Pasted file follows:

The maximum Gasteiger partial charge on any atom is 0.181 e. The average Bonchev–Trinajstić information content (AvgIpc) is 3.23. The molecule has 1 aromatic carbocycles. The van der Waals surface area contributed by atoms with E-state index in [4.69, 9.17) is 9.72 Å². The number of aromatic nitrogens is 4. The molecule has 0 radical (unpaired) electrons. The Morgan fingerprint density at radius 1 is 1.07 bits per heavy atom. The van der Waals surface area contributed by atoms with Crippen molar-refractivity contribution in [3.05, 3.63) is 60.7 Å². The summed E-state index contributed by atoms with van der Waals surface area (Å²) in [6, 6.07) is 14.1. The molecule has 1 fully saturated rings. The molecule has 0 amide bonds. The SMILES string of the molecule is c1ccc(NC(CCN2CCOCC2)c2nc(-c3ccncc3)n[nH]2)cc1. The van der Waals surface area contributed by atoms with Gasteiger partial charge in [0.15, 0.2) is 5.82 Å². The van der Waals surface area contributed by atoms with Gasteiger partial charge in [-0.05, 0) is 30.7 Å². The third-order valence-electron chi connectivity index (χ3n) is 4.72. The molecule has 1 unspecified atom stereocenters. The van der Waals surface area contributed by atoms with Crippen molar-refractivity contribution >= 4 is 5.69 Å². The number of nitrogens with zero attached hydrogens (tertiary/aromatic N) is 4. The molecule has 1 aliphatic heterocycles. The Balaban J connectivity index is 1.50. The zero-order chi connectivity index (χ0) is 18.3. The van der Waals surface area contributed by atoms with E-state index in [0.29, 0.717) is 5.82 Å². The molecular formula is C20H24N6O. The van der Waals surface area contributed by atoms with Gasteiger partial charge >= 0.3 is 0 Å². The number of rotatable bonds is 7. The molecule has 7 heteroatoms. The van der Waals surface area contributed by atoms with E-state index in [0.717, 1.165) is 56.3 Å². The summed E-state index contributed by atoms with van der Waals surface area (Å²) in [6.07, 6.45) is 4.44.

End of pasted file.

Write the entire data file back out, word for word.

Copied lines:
The maximum Gasteiger partial charge on any atom is 0.181 e. The average Bonchev–Trinajstić information content (AvgIpc) is 3.23. The molecule has 1 aromatic carbocycles. The van der Waals surface area contributed by atoms with E-state index in [4.69, 9.17) is 9.72 Å². The number of aromatic nitrogens is 4. The molecule has 0 radical (unpaired) electrons. The Morgan fingerprint density at radius 1 is 1.07 bits per heavy atom. The van der Waals surface area contributed by atoms with Crippen molar-refractivity contribution in [3.05, 3.63) is 60.7 Å². The summed E-state index contributed by atoms with van der Waals surface area (Å²) in [6, 6.07) is 14.1. The molecule has 1 fully saturated rings. The molecule has 0 amide bonds. The SMILES string of the molecule is c1ccc(NC(CCN2CCOCC2)c2nc(-c3ccncc3)n[nH]2)cc1. The van der Waals surface area contributed by atoms with Gasteiger partial charge in [0.15, 0.2) is 5.82 Å². The van der Waals surface area contributed by atoms with Gasteiger partial charge in [-0.05, 0) is 30.7 Å². The third-order valence-electron chi connectivity index (χ3n) is 4.72. The molecule has 1 unspecified atom stereocenters. The van der Waals surface area contributed by atoms with Crippen molar-refractivity contribution >= 4 is 5.69 Å². The number of nitrogens with zero attached hydrogens (tertiary/aromatic N) is 4. The molecule has 1 aliphatic heterocycles. The Balaban J connectivity index is 1.50. The zero-order chi connectivity index (χ0) is 18.3. The van der Waals surface area contributed by atoms with E-state index in [0.29, 0.717) is 5.82 Å². The molecular formula is C20H24N6O. The van der Waals surface area contributed by atoms with Gasteiger partial charge >= 0.3 is 0 Å². The number of rotatable bonds is 7. The molecule has 7 heteroatoms. The van der Waals surface area contributed by atoms with E-state index in [0.717, 1.165) is 56.3 Å². The summed E-state index contributed by atoms with van der Waals surface area (Å²) in [6.07, 6.45) is 4.44.